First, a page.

Within their means

© 2017-Cottage Grove Sentinel

Timber towns across Oregon are feeling the devastating effects of revenue losses. But while some municipalities cut vital services and struggle to keep the lights on, the city of Drain doubles down on its future.

CITY WITH A PLAN

Second St. is bookmarked by a church on either end. An auto parts chain store sits here. Off in the distance, a bowling alley, lawyer's office and bridal shop. Second St. gives way to First St. and stores give way to empty fronts and closed signs. 

The newspaper used to live on First St. That closed late last year when the owner (and mayor) fell ill. The library on A Ave. followed on April 1. The wine tasting operation was doing business. But then the owner died. A tourist shop filled with re-purposed furniture and old fashioned soda is still making a go of it and the city's most successful store, Ray's grocery, is king of First St. always boasting activity on an otherwise pin-drop-quiet stretch of road. This is the city of Drain--and it's thriving. 

In 2015, the money stopped. A federal program that saw counties getting a cut of the profits when timber was logged on federal land within their boundaries failed to be included in the congressional budget. The 2015 payment of $86.4 million was projected to fall to $7 million this year. Counties that had already been hit by the decrease in funds when environmental laws sided with the spotted owl and timber production slowed, now faced tighter budgets and life or death decisions. Josephine County cut law enforcement positions leading to a crisis of public safety. Douglas County cut all funding to its library system, shutting down all of its branches from Roseburg to Yamhill to Drain.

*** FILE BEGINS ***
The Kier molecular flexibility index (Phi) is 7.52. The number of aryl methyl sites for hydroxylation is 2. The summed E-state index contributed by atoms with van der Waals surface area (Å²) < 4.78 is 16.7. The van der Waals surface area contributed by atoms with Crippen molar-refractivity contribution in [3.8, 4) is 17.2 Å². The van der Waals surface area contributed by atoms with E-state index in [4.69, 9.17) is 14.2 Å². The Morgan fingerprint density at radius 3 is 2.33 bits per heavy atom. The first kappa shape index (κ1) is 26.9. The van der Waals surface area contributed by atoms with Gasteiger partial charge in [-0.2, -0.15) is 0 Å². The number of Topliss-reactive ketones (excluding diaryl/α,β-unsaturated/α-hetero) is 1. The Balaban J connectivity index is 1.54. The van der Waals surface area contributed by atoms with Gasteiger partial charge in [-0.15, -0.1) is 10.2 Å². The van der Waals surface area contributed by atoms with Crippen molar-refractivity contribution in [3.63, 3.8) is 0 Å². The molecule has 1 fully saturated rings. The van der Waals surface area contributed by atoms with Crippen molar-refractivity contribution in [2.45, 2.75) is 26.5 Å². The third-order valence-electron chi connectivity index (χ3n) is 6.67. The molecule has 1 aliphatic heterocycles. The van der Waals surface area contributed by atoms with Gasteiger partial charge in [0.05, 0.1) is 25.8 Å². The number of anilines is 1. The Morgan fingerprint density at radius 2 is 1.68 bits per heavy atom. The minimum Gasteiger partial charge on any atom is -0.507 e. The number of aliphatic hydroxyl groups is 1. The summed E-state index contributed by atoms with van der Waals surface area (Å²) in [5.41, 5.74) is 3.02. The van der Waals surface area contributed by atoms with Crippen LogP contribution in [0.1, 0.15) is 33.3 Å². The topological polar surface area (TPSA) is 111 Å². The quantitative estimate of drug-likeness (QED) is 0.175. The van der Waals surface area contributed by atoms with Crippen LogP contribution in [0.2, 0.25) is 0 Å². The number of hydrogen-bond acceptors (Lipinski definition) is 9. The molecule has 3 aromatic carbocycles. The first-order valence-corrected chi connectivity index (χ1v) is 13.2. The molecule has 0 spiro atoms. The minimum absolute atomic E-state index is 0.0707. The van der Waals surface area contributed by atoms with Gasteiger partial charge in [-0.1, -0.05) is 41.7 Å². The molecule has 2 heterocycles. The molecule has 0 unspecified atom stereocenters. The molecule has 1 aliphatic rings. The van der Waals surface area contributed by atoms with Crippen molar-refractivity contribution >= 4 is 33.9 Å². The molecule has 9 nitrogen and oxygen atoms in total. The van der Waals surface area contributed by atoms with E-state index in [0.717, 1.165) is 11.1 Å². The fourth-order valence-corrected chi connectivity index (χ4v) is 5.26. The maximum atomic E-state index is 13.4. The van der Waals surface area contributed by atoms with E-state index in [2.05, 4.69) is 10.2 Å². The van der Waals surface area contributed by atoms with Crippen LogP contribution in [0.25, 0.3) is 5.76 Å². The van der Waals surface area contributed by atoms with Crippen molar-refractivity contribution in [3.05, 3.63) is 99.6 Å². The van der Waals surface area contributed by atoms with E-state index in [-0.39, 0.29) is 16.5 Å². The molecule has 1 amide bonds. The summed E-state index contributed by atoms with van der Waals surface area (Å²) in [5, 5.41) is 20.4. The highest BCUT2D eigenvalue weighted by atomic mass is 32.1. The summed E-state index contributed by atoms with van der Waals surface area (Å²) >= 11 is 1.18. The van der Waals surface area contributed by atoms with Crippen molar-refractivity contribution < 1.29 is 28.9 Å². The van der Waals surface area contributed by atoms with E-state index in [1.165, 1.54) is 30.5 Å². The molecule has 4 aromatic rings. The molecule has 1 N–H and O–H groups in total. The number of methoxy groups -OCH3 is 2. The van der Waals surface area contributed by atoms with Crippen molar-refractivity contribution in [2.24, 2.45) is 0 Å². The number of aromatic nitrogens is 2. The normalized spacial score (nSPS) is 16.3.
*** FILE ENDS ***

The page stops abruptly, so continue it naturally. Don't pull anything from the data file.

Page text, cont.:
While the financial hit was a hard one, Drain continued to invest in its future.